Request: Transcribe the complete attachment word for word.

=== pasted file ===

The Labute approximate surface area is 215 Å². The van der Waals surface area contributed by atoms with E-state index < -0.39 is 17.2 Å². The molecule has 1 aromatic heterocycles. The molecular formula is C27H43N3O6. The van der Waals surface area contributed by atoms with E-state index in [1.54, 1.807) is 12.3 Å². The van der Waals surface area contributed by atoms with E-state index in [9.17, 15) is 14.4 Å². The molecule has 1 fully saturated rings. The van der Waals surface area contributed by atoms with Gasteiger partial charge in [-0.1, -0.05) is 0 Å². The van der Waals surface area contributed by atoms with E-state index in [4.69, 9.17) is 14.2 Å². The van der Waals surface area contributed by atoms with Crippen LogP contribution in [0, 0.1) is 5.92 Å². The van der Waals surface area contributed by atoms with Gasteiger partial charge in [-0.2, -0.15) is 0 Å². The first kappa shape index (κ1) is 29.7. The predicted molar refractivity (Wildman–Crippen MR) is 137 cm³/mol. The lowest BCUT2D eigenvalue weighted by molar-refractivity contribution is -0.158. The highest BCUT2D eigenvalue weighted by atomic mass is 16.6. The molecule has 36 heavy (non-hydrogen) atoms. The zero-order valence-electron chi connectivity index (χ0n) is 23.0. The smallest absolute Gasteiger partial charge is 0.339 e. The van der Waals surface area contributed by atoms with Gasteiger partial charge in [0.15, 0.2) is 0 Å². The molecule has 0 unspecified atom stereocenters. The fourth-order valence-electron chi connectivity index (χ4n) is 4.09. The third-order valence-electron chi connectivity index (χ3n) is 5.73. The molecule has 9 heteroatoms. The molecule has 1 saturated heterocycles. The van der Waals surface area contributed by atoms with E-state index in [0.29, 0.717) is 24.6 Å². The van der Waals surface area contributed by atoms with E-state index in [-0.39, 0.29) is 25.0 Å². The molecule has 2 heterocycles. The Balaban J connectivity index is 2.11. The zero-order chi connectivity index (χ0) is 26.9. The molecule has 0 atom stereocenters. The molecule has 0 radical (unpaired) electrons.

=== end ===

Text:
The Labute approximate surface area is 215 Å². The van der Waals surface area contributed by atoms with E-state index < -0.39 is 17.2 Å². The molecule has 1 aromatic heterocycles. The molecular formula is C27H43N3O6. The van der Waals surface area contributed by atoms with E-state index in [1.54, 1.807) is 12.3 Å². The van der Waals surface area contributed by atoms with E-state index in [9.17, 15) is 14.4 Å². The molecule has 1 fully saturated rings. The van der Waals surface area contributed by atoms with Gasteiger partial charge in [-0.1, -0.05) is 0 Å². The van der Waals surface area contributed by atoms with E-state index in [4.69, 9.17) is 14.2 Å². The van der Waals surface area contributed by atoms with Crippen LogP contribution in [0, 0.1) is 5.92 Å². The van der Waals surface area contributed by atoms with Gasteiger partial charge in [-0.2, -0.15) is 0 Å². The first kappa shape index (κ1) is 29.7. The predicted molar refractivity (Wildman–Crippen MR) is 137 cm³/mol. The lowest BCUT2D eigenvalue weighted by molar-refractivity contribution is -0.158. The highest BCUT2D eigenvalue weighted by atomic mass is 16.6. The molecule has 36 heavy (non-hydrogen) atoms. The zero-order valence-electron chi connectivity index (χ0n) is 23.0. The smallest absolute Gasteiger partial charge is 0.339 e. The van der Waals surface area contributed by atoms with Gasteiger partial charge in [0.15, 0.2) is 0 Å². The molecule has 0 unspecified atom stereocenters. The fourth-order valence-electron chi connectivity index (χ4n) is 4.09. The third-order valence-electron chi connectivity index (χ3n) is 5.73. The molecule has 9 heteroatoms. The molecule has 1 saturated heterocycles. The van der Waals surface area contributed by atoms with E-state index in [0.29, 0.717) is 24.6 Å². The van der Waals surface area contributed by atoms with E-state index in [-0.39, 0.29) is 25.0 Å². The molecule has 2 heterocycles. The Balaban J connectivity index is 2.11. The zero-order chi connectivity index (χ0) is 26.9. The molecule has 0 atom stereocenters. The molecule has 0 radical (unpaired) electrons.